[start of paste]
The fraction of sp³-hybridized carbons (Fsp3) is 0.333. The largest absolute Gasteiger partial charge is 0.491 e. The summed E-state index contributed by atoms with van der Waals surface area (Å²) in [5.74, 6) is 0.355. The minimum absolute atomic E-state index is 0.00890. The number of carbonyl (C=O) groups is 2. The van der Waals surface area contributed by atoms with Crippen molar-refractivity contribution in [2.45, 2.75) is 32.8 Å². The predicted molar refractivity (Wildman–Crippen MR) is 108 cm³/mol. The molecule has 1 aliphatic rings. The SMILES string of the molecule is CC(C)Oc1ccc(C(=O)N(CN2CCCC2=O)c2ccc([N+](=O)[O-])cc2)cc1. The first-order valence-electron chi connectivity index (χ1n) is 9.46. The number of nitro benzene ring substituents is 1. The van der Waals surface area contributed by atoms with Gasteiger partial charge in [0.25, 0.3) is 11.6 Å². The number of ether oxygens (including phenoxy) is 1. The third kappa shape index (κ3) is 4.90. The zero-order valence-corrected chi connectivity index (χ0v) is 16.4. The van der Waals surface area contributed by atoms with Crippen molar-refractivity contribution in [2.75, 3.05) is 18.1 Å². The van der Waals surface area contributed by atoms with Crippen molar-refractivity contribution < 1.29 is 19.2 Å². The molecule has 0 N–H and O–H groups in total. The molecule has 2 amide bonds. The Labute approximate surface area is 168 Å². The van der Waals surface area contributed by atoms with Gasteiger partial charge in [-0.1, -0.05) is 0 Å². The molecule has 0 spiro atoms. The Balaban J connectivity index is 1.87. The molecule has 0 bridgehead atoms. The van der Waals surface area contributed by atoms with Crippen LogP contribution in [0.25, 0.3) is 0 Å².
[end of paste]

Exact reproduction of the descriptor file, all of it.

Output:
The fraction of sp³-hybridized carbons (Fsp3) is 0.333. The largest absolute Gasteiger partial charge is 0.491 e. The summed E-state index contributed by atoms with van der Waals surface area (Å²) in [5.74, 6) is 0.355. The minimum absolute atomic E-state index is 0.00890. The number of carbonyl (C=O) groups is 2. The van der Waals surface area contributed by atoms with Crippen molar-refractivity contribution in [2.45, 2.75) is 32.8 Å². The predicted molar refractivity (Wildman–Crippen MR) is 108 cm³/mol. The molecule has 1 aliphatic rings. The SMILES string of the molecule is CC(C)Oc1ccc(C(=O)N(CN2CCCC2=O)c2ccc([N+](=O)[O-])cc2)cc1. The first-order valence-electron chi connectivity index (χ1n) is 9.46. The number of nitro benzene ring substituents is 1. The van der Waals surface area contributed by atoms with Gasteiger partial charge in [0.25, 0.3) is 11.6 Å². The number of ether oxygens (including phenoxy) is 1. The third kappa shape index (κ3) is 4.90. The zero-order valence-corrected chi connectivity index (χ0v) is 16.4. The van der Waals surface area contributed by atoms with Crippen molar-refractivity contribution in [2.75, 3.05) is 18.1 Å². The van der Waals surface area contributed by atoms with Crippen molar-refractivity contribution < 1.29 is 19.2 Å². The molecule has 0 N–H and O–H groups in total. The molecule has 2 amide bonds. The Labute approximate surface area is 168 Å². The van der Waals surface area contributed by atoms with Gasteiger partial charge in [-0.1, -0.05) is 0 Å². The molecule has 0 spiro atoms. The Balaban J connectivity index is 1.87. The molecule has 0 bridgehead atoms. The van der Waals surface area contributed by atoms with Crippen LogP contribution in [0.25, 0.3) is 0 Å².